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Margaret Fay Shaw: Seascapes and Gaelic Song

Maggie Langford | Anglia Ruskin University

Emigrating from Pennsylvania in 1929, a young middle-class woman in her early twenties travelled to Scotland making her way towards the Hebrides, settling in a remote crofting community in South Uist. Margaret Fay Shaw fell in love with the islands and found the old Gaelic songs sung by the local crofting families mesmerising and set about recording them for posterity.

Margaret on South Uist (National Trust)

A small sparrow blown off course was a phrase Margaret Fay Shaw chose to describe her journey as a young single woman, sailing courtesy of a steamship across the wide expanse of Atlantic Ocean from America towards the British Isles during the early years of the twentieth century. An orphan with adult siblings, all married, living in Pittsburgh. As the youngest child, she was often deemed a troublesome predicament to her elder sisters. The family were wealthy, middle class with an ancestry that led far back into the rural hills of Scotland. When Margaret suggested the idea of returning to Scotland, having studied for a year in Helensburgh a few years before, the family agreed with some relief. Her hopes of becoming a concert pianist had been dashed by severe rheumatism in her hands, consequently leaving her at a loss of what to do next. Arriving on British soil Margaret gradually made way her towards the Outer Hebrides, finally arriving on the small island of Uist in 1929. Whilst staying at the South Lochboisdale Hotel Margaret had been welcomed by the owner to play the piano during a local celebration and it was here that she had first heard the voice of Peigi MacRae, whose vocal expression of Gaelic song evoked a profound and unsettling effect on the young visitor. The two women became instant friends and when Margaret asked if she could stay with the McRae sisters she was accepted without reservation. From the allowance her family had provided Margaret was able to financially contribute to this small crofting household which allowed her elderly host Peigi to give up some of her more strenuous paid work out in the local community. Margaret remained with them for over five years.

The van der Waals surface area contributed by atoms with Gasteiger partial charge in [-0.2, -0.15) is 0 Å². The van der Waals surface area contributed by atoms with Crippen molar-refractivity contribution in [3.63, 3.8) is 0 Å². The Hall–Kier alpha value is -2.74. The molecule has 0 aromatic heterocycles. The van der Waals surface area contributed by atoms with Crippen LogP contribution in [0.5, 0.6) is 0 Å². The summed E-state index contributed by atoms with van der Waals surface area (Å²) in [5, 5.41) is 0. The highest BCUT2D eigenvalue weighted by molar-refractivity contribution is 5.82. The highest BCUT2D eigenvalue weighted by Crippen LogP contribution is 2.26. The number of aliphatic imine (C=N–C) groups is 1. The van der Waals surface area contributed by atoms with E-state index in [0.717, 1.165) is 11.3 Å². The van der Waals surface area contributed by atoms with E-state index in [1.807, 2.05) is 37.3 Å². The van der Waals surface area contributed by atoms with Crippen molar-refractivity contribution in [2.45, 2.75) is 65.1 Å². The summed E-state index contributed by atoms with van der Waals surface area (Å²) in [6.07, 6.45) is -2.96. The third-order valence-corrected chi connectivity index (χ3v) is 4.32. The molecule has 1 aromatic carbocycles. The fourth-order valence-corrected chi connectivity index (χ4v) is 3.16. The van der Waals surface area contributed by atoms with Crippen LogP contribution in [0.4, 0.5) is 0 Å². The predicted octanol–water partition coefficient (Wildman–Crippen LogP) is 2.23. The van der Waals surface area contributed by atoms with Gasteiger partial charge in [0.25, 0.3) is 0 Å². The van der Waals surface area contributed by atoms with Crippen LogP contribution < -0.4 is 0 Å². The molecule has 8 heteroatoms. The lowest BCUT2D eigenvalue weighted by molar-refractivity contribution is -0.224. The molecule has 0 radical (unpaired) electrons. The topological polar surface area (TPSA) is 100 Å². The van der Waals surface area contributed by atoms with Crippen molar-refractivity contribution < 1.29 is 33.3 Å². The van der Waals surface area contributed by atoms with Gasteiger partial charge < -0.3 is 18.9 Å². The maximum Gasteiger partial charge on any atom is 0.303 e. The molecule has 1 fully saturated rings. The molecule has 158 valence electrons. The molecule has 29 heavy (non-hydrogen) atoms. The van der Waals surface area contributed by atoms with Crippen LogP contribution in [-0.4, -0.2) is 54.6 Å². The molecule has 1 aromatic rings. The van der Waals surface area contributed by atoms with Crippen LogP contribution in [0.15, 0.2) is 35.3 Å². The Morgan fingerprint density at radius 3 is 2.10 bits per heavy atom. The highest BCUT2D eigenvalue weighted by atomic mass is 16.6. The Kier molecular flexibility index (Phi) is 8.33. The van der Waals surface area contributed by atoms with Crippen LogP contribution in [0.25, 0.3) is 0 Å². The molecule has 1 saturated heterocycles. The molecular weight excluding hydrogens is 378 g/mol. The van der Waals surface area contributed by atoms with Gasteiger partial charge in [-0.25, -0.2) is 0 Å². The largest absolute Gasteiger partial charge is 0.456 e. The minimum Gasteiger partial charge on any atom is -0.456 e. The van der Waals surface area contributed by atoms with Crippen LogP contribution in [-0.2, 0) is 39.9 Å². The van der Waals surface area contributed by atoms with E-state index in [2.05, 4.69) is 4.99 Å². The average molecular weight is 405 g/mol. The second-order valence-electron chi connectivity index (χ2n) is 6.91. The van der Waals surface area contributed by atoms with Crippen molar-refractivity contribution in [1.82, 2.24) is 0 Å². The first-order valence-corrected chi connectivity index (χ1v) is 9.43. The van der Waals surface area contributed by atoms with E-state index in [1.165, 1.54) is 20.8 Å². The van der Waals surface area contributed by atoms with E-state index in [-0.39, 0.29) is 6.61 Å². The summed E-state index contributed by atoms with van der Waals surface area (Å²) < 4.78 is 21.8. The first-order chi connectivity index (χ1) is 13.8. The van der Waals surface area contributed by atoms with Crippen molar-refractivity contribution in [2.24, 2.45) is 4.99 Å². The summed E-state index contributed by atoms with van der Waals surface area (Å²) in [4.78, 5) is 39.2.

Margaret in the doorway of the MacRaes’ house. (National Trust)

For Margaret and the sisters this had been a fateful meeting, not least because it had provided some grounding and stability for this highly spirited young American. More significantly, Margaret had finally found her life’s purpose. She had decided to devote herself to learning the history of this stunningly remote place. She walked endlessly along ancient routes, strolled within the wild machair, clambered through hills and towards the cliff tops. She sat listening to the wild seascapes hoping to understand an essence of the island’s topography. Margaret had begun to immerse herself fully into this unique and primeval landscape absorbing snippets of Gaelic and folklore. Her intuitive and instinctive ability to understand Gaelic music was a gift that she had used to optimum effect, transcribing the notes of folksongs meticulously and methodically onto reams of music paper.

Margaret’s passion was ignited, prompting her to seek out as many new songs as she possibly could, leading to many journeys and meetings across the Hebridean islands. Much later in 1955 she compiled a collection of these fables, songs, sea shanties, recipes and folk tales and put them into print. She writes how the ‘tune just carried the words along’; it was the words themselves that reflected the thoughts and feelings of a Gaelic heart, and it was important that the first impression received by a listener was the ‘poem’ itself. During the winter months Ceilidh gatherings would permeate from within the crofts creating an atmosphere of song that cut deep into the core of Margaret’s young heart; she absorbed the music like a symphony of sound as it reverberated in such glory and magnificence making the transcription of sounds a delight rather than a chore. During her time living in Uist she had met several people who would influence her future life, most notably a young man she had been introduced to. The scholar and intellectual John Lorne Campbell came from a long line of Scottish Laird’s with strong ancestral ties to the Hebridean isles. More importantly, he shared Margaret’s passion for Gaelic folklore and later when John acquired new recording devices so that they could tape record the songs directly. The National Trust, in collaboration with Project Reveal and the Morton Photography Project are currently in the process of digitising many of these recordings, including Margaret’s written accounts and dairies. Most of the archival evidence will be stored at Canna House on the Isle of Canna. In her introduction to Folksongs and Folklore of South Uist, Margaret notes how her collection had been ‘an attempt to give a true record of a splendid people’ and that their ‘generosity and patience’ had made her book possible.